Socorro’s Lola Apodaca, left and Tamra Fowler head for the finish of the 100-meter dash, taking fifth and eighth respectively Saturday at the 1A-3A state track and field championships in Albuquerque.
Glen Rosales photos for El Defensor Chieftain

ALBUQUERQUE – It has been quite some time since Socorro could add a track-and-field trophy to its trophy cases, but thanks to some outstanding all-around efforts, the boys brought home third-place honors and the girls were just a few points from snagging one themselves.

“Collectively, this year, we had more success, on both sides,” said coach Cody Lee. “It’s two programs, but we do everything together as one track team. And we had more individual state champions than we ever had before.”

The total was seven individual state champs between the boys and girls, a mark Socorro has not reached in quite some time.

The boys finished with 56 points, one point behind Cottonwood Classical for second and within sniffing distance of three-time champion St. Michael’s at 69¼ points.

Senior Gavin Spitz led the Warriors efforts, scoring 15 points to finish as the third-best in the individual high-point competition while sophomore Braden Mounyo scored in four of his five events to pick up 13 points, and senior Jordan Armijo won the 100-meter dash moments after helping Socorro win the 4X100, overall earning 11½ points.

“Anytime I come into a race, I’m not worrying about who I’m running against or where I’m seeded. I’m just trying to PR (personal record),” Armijo said. “I was a little disappointed that I couldn’t PR, but it’s always nice to win first. I was 2/10 of a second off. Not too bad but not where I’d like to be.”

Still, his accomplishment was quite significant, Lee said.

“He won two state championships within a half hour, the 4X100 and 20 minutes later coming back and winning the 100,” Lee said. “He worked his butt off all year so this was huge for him to win two.”

Spitz won the high jump, going 6-feet 4-inches and is just starting to scratch his potential, Lee said.

“He popped in a really good one,” the coach said. “He led the state the entire year. He’s a competitor. I believe he could jump somewhere at the next level. I believe he could.”

While the individual and relay championships were nice, what the Warriors learned was that having athletes reach the podium in event after event helps the points add up and helps the team build toward the trophy podium when the meet is over.

Socorro sprinter Jordan Armijo, right, cruises past Dexter’s Juan Fuen￾tes in the Class 3A 100-meter dash en route to a state championship in a time of 11.17 seconds Saturday as the Warriors took third at the 1A-3A state track and field championships in Albuquerque.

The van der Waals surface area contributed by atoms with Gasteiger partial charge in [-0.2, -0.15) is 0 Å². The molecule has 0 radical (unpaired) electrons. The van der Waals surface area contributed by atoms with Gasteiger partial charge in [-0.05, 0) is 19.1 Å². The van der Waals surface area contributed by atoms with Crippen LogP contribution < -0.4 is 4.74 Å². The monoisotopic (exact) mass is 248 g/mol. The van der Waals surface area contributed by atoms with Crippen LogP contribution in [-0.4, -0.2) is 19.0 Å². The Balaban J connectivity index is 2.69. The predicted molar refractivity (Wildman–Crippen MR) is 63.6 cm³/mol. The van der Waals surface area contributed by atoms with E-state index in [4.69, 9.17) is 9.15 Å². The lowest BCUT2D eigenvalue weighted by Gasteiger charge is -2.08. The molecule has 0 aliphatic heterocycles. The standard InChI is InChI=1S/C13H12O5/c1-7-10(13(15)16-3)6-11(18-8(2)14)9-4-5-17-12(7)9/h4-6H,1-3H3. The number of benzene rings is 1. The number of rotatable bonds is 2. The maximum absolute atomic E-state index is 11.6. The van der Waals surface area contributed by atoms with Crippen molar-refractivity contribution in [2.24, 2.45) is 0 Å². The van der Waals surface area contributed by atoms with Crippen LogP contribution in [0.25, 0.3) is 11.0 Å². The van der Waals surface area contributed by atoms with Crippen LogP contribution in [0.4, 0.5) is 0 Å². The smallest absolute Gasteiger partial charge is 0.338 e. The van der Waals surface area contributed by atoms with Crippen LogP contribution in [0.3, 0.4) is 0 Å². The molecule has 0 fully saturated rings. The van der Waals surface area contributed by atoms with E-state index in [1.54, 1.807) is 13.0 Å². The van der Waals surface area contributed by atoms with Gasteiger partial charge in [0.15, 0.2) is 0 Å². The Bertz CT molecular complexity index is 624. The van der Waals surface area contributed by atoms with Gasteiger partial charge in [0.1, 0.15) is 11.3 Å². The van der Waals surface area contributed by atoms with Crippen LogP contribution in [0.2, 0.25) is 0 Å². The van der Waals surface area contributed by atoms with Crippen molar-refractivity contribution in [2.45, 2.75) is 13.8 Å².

Mounyo was a perfect example of that, Lee said.

“He’s our utility man,” he said. “He won the pole vault and scored in four of his five events. That’s what it’s all about. This year, we were blessed to have competitors at the top, which is seven points and which is huge. But year in and year out, you’re not always going to be blessed. But the kids learned that as long as they’re on the podium and get fifth place, they get two points. And those two points are huge.”

On the girls side of the ledger, Mounyo’s sister, senior Kilee Mounyo pulled down 19½ points and best buddy, fellow senior Elise Madril added 11.

The two helped the Warriors score 46 points, good for fifth, but they were just 5½ points behind runner-up Santa Fe Prep.

Mounyo and Madrill helped the 4X100 team take second, then Mounyo won the 100-meter hurdles. Madril then won the 400, blasting through as the only runner under one minute at 59.27 seconds.

“Last year, I was seeded first and I was ready to win and I got beat,” Madril said. “So this year, I came back with a vengeance, ready to get back what I should have had last year. And honestly, when I stepped on the track (Friday) I hoped to break a minute and I did, and when I stepped on the track (Saturday), I hoped to break that minute and I did. So it feels really good. Senior year, going out with a bang.”

And it was particularly special to be succeeding alongside Mounyo, Madril said.

“She’s the best,” Madril said of Mounyo. “She deserves everything she gets. She’s so good. Me and Kilee have been in the same class forever. My mom used to baby sit her as a kid so we were really close. Just to see her achieve all her goals and to graduate high school with her is something. She shows up to practice every day and works hard.”

And that the Warriors came so close to a trophy was almost unthinkable, Madril said.

“We don’t really go for it as a team because we’ve never really been good enough to go for it as a team,” she said. “But senior year, I think everybody was just kind of ready to give it their all. We’re actually going out with a bang, class of 2022.”

But Lee said this is just the beginning for the track program.

“We had a bunch of young kids getting exposed to track and the field events and that helps set that foundation and moves us forward. They deserve to be successful. I knew that they were capable of competing like they did, all day long for two days and now they’ve learned it.”

Glen Rosales for El Defensor Chieftain